Wednesday, December 28, 2011

The Only Way is Up by Carole Matthews

Sorry for the recent dearth in posts, but I was at camp. Now that I'm back (with no less than two injuries ^^), I want to share this book that was shared with me - The Only Way is Up by Carole Matthews.

This could very nearly be classified as Chic-Lit, but I think it's in the realm of the "about-life" novels such as those written by Kristin Hannah, Eva Ibbotson, Lisa Genova and others. It's about a very dramatic fall for the Lamont-Jones family from riches to poverty, and looks at the topic of whether money is needed for happiness.

What this book has (and has been, I must admit, been noted by just about every other reviewer), is an extremely well-written bunch of secondary characters. Those like Tracey, Len, and Skull, no matter how lengthy or brief their appearances, are really very engaging and well, they feel life-like.

And before you dismiss the plot as straightforward, well, it's not. Well, not really. While the happy ending seems guaranteed right from the blurb, there are a few twists and turns. Shall I give spoilers? Ok, I think I shall, so if you don't want to know, skip the rest of this paragraph. Lily (the main protagonist), somehow has a wealthy jeweller chasing after her, even though she's married and has two kids. If I were to quote Phua Chu Kang (one of Singapore's most famous TV characters), it would be "She's been married for XXX (forgot!) years, has two kids, you still want her?). And somehow, Carole Matthews manages to paint such a sympathetic portrait of Lily that I can almost forgive her for this lapse in judgement (and by the end of the book, I do).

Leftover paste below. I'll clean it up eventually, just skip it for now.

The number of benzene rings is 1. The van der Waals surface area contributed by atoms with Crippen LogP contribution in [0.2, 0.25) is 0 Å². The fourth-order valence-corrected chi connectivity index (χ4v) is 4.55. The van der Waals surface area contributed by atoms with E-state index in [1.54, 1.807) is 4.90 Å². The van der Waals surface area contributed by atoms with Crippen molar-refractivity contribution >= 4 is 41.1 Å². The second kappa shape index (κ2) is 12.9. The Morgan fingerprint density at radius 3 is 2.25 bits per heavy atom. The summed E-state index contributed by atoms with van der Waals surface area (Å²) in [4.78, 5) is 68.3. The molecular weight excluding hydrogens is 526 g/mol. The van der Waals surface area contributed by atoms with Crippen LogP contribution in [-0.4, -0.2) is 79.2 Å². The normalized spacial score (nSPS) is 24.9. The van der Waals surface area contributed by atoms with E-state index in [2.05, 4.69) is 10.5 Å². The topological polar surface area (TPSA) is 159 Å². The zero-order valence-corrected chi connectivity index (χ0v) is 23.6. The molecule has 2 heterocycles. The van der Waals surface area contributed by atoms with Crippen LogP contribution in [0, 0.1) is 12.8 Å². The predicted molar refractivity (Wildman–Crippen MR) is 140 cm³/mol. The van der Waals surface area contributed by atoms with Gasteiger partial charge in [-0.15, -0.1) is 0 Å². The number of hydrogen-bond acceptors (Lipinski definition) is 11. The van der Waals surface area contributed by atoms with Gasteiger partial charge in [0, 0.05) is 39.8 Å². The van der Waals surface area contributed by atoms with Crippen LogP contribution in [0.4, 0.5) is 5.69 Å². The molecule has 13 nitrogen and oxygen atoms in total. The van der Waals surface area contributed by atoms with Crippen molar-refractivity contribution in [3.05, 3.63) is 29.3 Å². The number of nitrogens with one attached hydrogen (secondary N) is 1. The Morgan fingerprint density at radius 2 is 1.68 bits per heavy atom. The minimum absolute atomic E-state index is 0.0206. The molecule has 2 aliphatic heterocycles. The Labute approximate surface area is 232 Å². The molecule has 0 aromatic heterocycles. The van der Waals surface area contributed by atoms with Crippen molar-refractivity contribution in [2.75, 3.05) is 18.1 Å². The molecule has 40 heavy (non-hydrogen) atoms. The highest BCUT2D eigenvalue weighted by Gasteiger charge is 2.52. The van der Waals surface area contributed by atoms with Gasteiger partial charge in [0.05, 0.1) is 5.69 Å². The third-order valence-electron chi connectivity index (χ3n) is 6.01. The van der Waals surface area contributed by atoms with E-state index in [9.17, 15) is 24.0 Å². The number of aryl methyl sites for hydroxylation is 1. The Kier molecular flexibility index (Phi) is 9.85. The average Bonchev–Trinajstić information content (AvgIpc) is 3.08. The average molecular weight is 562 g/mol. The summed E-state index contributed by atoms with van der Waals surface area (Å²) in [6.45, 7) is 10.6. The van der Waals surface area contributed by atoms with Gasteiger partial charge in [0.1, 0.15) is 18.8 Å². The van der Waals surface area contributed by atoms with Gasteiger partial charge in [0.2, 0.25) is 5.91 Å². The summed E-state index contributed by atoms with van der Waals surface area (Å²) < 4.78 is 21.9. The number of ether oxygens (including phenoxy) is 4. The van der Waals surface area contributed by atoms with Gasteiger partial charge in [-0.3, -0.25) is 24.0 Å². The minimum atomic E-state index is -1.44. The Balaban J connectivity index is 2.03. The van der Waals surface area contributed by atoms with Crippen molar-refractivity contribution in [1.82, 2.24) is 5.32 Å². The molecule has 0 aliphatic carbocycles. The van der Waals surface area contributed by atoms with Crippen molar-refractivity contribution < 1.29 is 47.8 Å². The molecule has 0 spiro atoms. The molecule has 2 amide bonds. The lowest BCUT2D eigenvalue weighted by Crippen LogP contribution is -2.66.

This has me thinking of my EE (Extended Essay). I wrote an essay using the Christian Literary Theory, which postulates that every book has the fall, sacrifice and redemption motif/metanarrative inside. I suppose that if I wanted to fit it (you can twist almost anything to fit, some more plausibly than others), you could see it as their fall from riches, their sacrifices they have to make and their "redemption" in becoming a closer family. Or maybe this is just stretching it, but it's a thought.

Right now, I can understand Aunty Florence's reaction. She told me that when she read one Carole Matthews novel, she went out and got as many of her other novels as she could get her hands on. After reading this, I feel like doing the same.

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